In particular, Fig. 2 shows that the mesh refinement leads to the appearance of a large pressure jump, located between the OSW and the wedge surface, and which is absent from the result of Fig. 2(a). Simultaneously, the OSW/ODW transition point is better defined as the mesh spacing is decreased. For these flow conditions, the adaption procedure evidences a transition point which eventually seems to be a triple point. The OSW, a slip line and two detonation waves are connected to this triple point. Each of the successive adaption passes leads to a better rendering of the details of the flowfield and only a few modifications are observed between the last two passes, thus indicating that there exists a limiting stationary state.

In particular, the OSW/ODW transition point moves downstream as the mesh is refined. A limiting, converged, position seems to exist from Fig. 2(c) to Fig. 2(d). Moreover, a quantitative change of the pressure level at the transition region is observed: the maximum values of pressure are 14.0 and 19.6 atm in Figs. 2(a) and (c), respectively. Furthermore, as it can be verified in Fig. 3, the increase of pressure which goes with the mesh refinement leads to an increase of the subsonic region downstream of the triple point. In this region, the downstream part of the flow may influence the upstream one.

It should be noted that the level of refinement currently allowed by the available computer resources remains insufficient for the cellular structure of the detonation wave, which is observed in the experiments (Dabora et al., 1991, Desbordes, Hamada and Guerraud, 1995), to be obtained. Nevertheless, the typical computational mesh size, 9µm, was chosen in order to remain smaller than the induction distance behind the leading shock of the ODW, 100µm and, as a consequence, smaller than the typical size of the elementary cell of the detonation wave, 1mm. A computation of the cellular structure of the detonation wave requires a specific study for such a geometry.

The results shown in Fig. 2(d) correspond to a total CPU time of 504 hours in a HP-PA 7200 processor running at 160 MHz. The structured, fixed mesh, computer code used previously (Figueira da Silva and Deshaies, 1995, 2000) would achieve steady state after the same CPU time on a mesh which has a resolution roughly equivalent to the finest regions of the grid obtained after two passes of adaptive refinement, Fig. 2(c). This clearly demonstrates the benefits of using an unstructured adaptive mesh technique. One way to increase the computational efficiency of the code, which is currently being pursued, consists in the implementation of a mesh coarsening technique. Indeed, as the mesh is progressively refined and the evolution of the flow variables gets steeper, Fig. 2 shows that several cells are found to lie in regions where gradients are small. The elimination of those no longer needed cells would decrease both the storage requirements and the execution time of the code. Another possibility that is currently being envisaged is the parallelization of the code by the use of domain decomposition strategies.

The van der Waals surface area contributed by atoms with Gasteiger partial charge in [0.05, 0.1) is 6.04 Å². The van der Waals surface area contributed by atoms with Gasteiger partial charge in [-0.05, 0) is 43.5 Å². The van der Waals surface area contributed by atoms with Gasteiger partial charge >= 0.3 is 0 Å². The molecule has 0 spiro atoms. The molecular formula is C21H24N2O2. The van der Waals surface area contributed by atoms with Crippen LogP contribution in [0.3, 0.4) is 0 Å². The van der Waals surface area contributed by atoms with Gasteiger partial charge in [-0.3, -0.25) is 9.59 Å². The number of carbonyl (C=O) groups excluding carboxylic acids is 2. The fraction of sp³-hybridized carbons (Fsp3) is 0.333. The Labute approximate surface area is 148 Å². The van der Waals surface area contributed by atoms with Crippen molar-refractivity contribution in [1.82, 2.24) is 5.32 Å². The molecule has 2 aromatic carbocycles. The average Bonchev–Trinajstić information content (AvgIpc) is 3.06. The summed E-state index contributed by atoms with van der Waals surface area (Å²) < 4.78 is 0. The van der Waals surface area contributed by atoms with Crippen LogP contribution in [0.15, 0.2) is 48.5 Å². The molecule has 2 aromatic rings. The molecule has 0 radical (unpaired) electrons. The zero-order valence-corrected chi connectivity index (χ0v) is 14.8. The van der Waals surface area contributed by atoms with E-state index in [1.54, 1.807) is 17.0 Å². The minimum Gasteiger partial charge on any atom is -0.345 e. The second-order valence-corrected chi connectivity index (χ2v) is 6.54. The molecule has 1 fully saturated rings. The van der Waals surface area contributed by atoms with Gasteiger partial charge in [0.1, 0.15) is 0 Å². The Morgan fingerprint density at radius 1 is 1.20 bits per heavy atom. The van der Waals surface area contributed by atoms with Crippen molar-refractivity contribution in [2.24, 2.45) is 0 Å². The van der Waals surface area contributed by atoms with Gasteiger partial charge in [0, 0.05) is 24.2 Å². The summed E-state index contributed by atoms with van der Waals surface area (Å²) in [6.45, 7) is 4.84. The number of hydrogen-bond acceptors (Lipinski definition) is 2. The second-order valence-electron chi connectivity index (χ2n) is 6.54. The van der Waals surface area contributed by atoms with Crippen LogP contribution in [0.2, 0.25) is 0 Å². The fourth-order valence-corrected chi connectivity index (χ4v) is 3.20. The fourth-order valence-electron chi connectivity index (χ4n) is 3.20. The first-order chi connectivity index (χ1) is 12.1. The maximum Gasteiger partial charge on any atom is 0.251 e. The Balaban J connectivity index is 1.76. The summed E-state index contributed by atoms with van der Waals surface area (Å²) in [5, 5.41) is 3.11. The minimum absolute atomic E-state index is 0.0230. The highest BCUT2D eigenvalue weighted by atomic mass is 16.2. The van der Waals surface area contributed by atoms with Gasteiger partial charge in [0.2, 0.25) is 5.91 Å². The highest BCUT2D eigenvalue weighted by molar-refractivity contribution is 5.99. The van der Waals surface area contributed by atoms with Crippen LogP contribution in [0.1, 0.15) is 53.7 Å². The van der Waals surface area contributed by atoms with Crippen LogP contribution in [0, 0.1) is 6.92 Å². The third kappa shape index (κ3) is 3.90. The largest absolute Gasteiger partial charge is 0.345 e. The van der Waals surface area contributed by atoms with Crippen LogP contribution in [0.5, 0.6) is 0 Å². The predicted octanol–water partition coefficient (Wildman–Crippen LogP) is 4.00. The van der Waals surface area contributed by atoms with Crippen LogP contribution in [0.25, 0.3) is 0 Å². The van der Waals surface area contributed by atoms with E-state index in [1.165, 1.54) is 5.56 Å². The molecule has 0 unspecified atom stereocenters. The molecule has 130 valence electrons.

**Analysis of the Transition Region**

The overall structure of the flow, as well as the different types of OSW/ODW transitions are described in the literature (Dabora et al., 1991, Li, Kailasanath and Oran, 1994, Figueira da Silva and Deshaies, 1995, 2000, and Deshaies, Figueira da Silva and René-Corail, 1997). For the sake of clarity, the process which results in a stationary ODW is briefly recalled hereafter. As illustrated in Fig. 4, for the three different initial conditions given in Tab. 2, the flowfield may be divided in three regions:

I) An induction region, located between the OSW and the wedge surface, whose length is controlled by the induction time of the chemical process (*t _{i}*), and which eventually leads to;

II) A transition region. In this region, a large increase in temperature leads to the onset of pressure waves which modify the conditions downstream of the initial OSW, where a decrease of the chemical induction time occurs. Previous studies (Figueira da Silva and Deshaies, 2000) show that the type of transition obtained numerically is influenced by the ratio between the heat release time, *t _{q}*, and the induction time of the chemical kinetics,

*t*When

_{i}.*t*/

_{q}*t*is large, smooth, gradual, transitions are more likely obtained (see Fig. 4(a)) and, on the contrary, when

_{i}*t*/

_{q}*t*® 0, abrupt transitions are found to occur (see Fig. 4(b)). A decrease in

_{i}*t*/

_{q}*t*may be obtained either by an increase of the pressure or a decrease of the temperature of the shocked gases. The different flow structures observed for the transition region are discussed in detail subsequently.

_{i}III) Finally, the detonation is formed at the end of the transition region. A slip line separates combustion products of the ODW from the products issued from the transition region. The final angle of this detonation corresponds to the one which may be computed by considering only the initial and final states of the gases, i.e., using a shock and detonation polar technique (Rocha Pimentel et al., 1999, Figueira da Silva and Deshaies, 2000).

Previous structured, fixed mesh computations (Figueira da Silva and Deshaies, 2000) have only evidenced two types of transition. These two types of transition are also obtained with the present code, as shown in Figs. 4(a) and (b). In the first type, illustrated in Fig. 4(a), the OSW angle is gradually modified by the pressure waves, while, in the second one, shown in Fig. 4(b), an oblique detonation wave is formed in the transition region which leads to an abrupt change of the OSW angle. These two types of transitions are not observed in the experiments of Dabora et al. (1991), Desbordes, Hamada and Guerraud (1995) and Viguier et al. (1996), where the OSW/ODW transition appears to be an abrupt one, involving also a transverse detonation wave which takes place between the transition point and the wedge surface. This is illustrated in the photograph in Fig. 5, due to Viguier et al. (1996).